Program / CAE
The Computer-Aided Engineering (CAE) Group in the Department of Civil Engineering was established to fulfill the increasing demand for technology-driven solutions in modern civil engineering practice. The Group’s educational objective is to cultivate students to possess a multi-disciplinary skill-set that includes both engineering and information technology expertise. The Group’s research efforts aim to deepen and broaden understanding in technology-driven engineering with contributions in the automation of civil engineering practice and expansion of the related bodies of knowledge. Conducting research at the CAE Group is innovative and filled with joy and excitement. To date, the faculty and students of CAE have conducted in-depth research in two specialized fields: computational science and engineering, and engineering system integration.
Our teaching program strikes a balance in nurturing students’ creativities and innovativeness and fostering the much-needed practical engineering skills. Courses place equal emphasis on theory and practice, resulting in ambitious, responsive engineers well-positioned for Taiwan’s engineering needs in the years approaching.
The research interests of the CAE Group are on developing and utilizing advanced IT and frontline technologies to solve challenging engineering problems. The research is usually multi-disciplinary and cutting-edge. The current research can be categorized into two areas:
Computational Science and Engineering
Computational science and engineering research uses the high-speed and high-capability computing power to solve engineering problems. The complexities of dynamics and physics behind these problems are studied through modeling and simulation. In the 21st century, computer simulation, theoretical science and experimental science have become indispensable strengths with which to promote technical innovation. We cooperate with researchers who possess theoretical or practical expertise, to seek breakthroughs collaboratively. Our current research focuses on simulating multi-scale and multi-physics problems.
Multi-scale simulation aims to link the microscopic, often the concern of physicists and chemists, with the macroscopic, the main concern of engineers.
Multi-scale simulation allows engineers to leverage cutting-edge nanotechnology and biotechnology discoveries and adopt them to innovate in engineering practice. On the other hand, multi-physics simulation is closely related to the simulation of advanced engineering systems (for example, micro-and nano-electromechanical systems, smart materials and structure systems). In the simulation of these systems, various physical actions (such as mechanical motions, electromagnetic actions and photoelectric actions) affect each other and need to be considered concurrently.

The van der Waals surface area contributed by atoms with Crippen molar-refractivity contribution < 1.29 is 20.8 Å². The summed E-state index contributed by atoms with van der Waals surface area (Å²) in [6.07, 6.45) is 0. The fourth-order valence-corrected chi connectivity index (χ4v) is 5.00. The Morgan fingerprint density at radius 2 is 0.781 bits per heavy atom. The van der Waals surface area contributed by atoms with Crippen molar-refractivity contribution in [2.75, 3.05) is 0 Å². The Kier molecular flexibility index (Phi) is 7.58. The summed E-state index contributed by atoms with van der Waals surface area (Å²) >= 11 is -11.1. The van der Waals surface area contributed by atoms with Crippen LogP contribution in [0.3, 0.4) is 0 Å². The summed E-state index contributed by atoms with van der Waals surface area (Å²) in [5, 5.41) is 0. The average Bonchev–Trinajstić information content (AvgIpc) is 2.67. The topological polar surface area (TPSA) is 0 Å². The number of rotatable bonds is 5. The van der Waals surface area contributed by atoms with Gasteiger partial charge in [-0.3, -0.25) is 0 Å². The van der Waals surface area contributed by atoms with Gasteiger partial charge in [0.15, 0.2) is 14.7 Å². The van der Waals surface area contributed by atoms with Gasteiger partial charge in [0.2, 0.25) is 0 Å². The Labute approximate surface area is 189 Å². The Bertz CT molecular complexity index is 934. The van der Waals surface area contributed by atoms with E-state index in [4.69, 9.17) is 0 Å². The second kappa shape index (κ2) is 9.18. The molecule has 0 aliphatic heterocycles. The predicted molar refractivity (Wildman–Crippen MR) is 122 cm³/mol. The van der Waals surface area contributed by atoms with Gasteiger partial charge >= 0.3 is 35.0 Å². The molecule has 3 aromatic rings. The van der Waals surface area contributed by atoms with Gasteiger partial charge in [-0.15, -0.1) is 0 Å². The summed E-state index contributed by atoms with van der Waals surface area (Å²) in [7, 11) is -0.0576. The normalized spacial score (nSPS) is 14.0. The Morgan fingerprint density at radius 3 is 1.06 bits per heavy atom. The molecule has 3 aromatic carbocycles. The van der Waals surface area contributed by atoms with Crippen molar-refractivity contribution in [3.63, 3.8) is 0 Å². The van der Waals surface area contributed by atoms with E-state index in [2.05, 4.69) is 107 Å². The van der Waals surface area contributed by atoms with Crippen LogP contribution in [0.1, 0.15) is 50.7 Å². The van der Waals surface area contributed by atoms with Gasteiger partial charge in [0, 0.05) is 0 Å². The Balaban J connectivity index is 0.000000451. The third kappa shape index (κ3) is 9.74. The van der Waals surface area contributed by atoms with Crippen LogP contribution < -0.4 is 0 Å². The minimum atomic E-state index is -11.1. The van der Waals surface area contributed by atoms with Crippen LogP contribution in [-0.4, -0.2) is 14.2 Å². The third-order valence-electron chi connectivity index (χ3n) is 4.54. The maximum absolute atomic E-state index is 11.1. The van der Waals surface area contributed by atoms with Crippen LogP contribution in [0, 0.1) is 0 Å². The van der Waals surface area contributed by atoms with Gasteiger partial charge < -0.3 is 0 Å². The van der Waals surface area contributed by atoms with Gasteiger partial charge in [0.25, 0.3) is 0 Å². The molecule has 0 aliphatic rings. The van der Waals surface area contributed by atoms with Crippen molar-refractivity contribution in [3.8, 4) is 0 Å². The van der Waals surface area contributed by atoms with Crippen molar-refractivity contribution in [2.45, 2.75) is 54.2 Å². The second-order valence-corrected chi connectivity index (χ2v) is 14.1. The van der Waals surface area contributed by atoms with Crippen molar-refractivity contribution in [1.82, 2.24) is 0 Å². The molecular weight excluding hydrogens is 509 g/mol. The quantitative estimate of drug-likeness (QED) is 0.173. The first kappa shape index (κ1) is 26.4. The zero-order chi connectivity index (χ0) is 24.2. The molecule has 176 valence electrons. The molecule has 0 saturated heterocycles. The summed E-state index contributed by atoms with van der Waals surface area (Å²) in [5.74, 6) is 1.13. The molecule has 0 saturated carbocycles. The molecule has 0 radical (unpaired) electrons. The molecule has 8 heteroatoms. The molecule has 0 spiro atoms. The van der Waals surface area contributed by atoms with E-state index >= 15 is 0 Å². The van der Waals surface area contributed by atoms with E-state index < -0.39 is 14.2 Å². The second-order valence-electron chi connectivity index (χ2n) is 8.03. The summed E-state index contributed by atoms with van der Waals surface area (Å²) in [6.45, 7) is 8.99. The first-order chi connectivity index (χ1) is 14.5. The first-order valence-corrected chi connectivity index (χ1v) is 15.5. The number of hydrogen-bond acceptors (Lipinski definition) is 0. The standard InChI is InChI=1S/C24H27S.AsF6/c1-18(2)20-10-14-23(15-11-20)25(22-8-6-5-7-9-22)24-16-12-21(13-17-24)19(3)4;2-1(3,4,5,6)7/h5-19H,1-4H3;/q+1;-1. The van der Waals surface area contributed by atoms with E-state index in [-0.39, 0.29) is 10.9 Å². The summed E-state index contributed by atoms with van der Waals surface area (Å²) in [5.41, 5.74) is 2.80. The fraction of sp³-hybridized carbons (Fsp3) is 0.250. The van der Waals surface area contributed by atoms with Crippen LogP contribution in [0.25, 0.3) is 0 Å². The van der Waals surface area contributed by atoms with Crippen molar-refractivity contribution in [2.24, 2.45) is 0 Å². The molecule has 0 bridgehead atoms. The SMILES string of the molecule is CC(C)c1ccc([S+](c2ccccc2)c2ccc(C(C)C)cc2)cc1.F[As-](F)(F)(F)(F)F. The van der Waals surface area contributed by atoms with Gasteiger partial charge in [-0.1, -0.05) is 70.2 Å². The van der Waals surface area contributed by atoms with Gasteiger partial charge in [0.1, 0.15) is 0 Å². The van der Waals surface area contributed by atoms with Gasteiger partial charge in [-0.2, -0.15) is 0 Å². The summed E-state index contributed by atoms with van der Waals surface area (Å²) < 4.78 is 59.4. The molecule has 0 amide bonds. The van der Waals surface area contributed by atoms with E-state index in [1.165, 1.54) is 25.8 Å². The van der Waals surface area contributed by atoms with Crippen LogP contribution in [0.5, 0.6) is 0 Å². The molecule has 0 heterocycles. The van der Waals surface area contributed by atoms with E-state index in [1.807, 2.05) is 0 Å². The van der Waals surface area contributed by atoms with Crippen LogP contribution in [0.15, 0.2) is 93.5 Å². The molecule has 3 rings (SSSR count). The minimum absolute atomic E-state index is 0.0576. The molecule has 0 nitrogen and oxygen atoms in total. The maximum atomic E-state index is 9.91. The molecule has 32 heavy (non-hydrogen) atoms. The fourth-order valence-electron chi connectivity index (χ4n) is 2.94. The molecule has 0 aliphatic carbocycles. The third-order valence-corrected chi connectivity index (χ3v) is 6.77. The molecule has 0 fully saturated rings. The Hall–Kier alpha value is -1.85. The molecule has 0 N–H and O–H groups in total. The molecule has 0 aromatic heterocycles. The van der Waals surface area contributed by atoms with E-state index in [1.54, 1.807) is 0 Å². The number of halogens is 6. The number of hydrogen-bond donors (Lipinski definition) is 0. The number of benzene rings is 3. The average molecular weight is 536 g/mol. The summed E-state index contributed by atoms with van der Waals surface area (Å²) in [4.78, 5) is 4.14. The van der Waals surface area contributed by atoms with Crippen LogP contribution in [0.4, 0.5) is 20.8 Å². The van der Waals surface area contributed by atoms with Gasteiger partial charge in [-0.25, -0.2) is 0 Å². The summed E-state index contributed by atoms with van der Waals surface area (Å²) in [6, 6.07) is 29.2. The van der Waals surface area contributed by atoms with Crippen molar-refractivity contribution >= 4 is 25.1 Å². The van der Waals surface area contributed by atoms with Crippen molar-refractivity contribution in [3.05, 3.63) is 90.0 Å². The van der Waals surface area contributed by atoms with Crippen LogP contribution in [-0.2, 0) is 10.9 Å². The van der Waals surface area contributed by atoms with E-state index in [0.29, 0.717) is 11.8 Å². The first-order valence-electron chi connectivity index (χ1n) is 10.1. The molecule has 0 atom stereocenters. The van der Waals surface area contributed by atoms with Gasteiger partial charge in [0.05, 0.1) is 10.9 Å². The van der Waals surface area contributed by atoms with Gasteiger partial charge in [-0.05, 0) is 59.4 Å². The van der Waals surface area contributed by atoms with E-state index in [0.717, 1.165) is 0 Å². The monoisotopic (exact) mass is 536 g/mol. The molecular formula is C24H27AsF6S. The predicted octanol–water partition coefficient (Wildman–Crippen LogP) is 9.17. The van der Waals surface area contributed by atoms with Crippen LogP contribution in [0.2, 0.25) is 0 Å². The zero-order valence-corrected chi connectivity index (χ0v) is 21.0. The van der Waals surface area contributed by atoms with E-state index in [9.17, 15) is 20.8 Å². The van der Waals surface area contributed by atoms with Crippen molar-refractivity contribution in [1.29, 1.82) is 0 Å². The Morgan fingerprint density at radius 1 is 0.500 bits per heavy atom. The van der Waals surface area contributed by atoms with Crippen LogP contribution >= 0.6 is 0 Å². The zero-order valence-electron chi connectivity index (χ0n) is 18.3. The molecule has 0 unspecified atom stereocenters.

Engineering System Integration
Engineering system integration research aims to solve engineering problems by using advanced computational and robotics techniques. We research and develop various applied engineering systems to improve the quality and safety of products in the construction industry, which, in turn, improves the sustainability and end-user service of projects. Research in this area requires multi-disciplinary skills such as engineering problem analysis, man-machine interface design, program structure analysis and conducting surveys. It is also required to integrate advanced information, telecommunication, control, and management technologies to develop innovative systems with practical value. Current research topics include: building & infrastructure information modeling and management, engineering knowledge management, engineering monitoring & control systems, decision-support systems, construction process simulation, construction equipment automation, computer-aided engineering education and virtualization of real-life applications.
The Group provides the staff and students with an open and interactive environment for research and study. We also value team-work, cross-disciplinary research and development, and utilization of advanced IT and state-of-the-art technologies to solve all kinds of challenging engineering problems. Our department is equipped with a high-speed computing unit, which includes computer clusters, database servers and high-speed Internet connections. Researchers are able to simulate multi-scale and multi-physics problems and explore the mysteries of various engineering problems by using the high-speed computing unit. The department also founded an engineering visualization laboratory (V-Lab), a robotics laboratory (R-Lab) and a molecule enabling mechanics and physics laboratory (M-Lab). The V-Lab is equipped with advanced graphics workstations, game consoles and multi-touch panels for conducting research in Building Information Modeling (BIM), virtual/augmented reality, game-based simulation and intelligent living spaces. The R-Lab includes a KUKA KR16 arm and two Mobile Robot P3AT and 25 LEGO 9797 educational sets. It supports research in construction automation, intelligent engineering instruments, engineering safety equipments and railway automation. The M-Lab is equipped with cutting edge nanomanipulators and measurement platforms to characterize engineering devices powered by biomolecular interactions at nanoscale.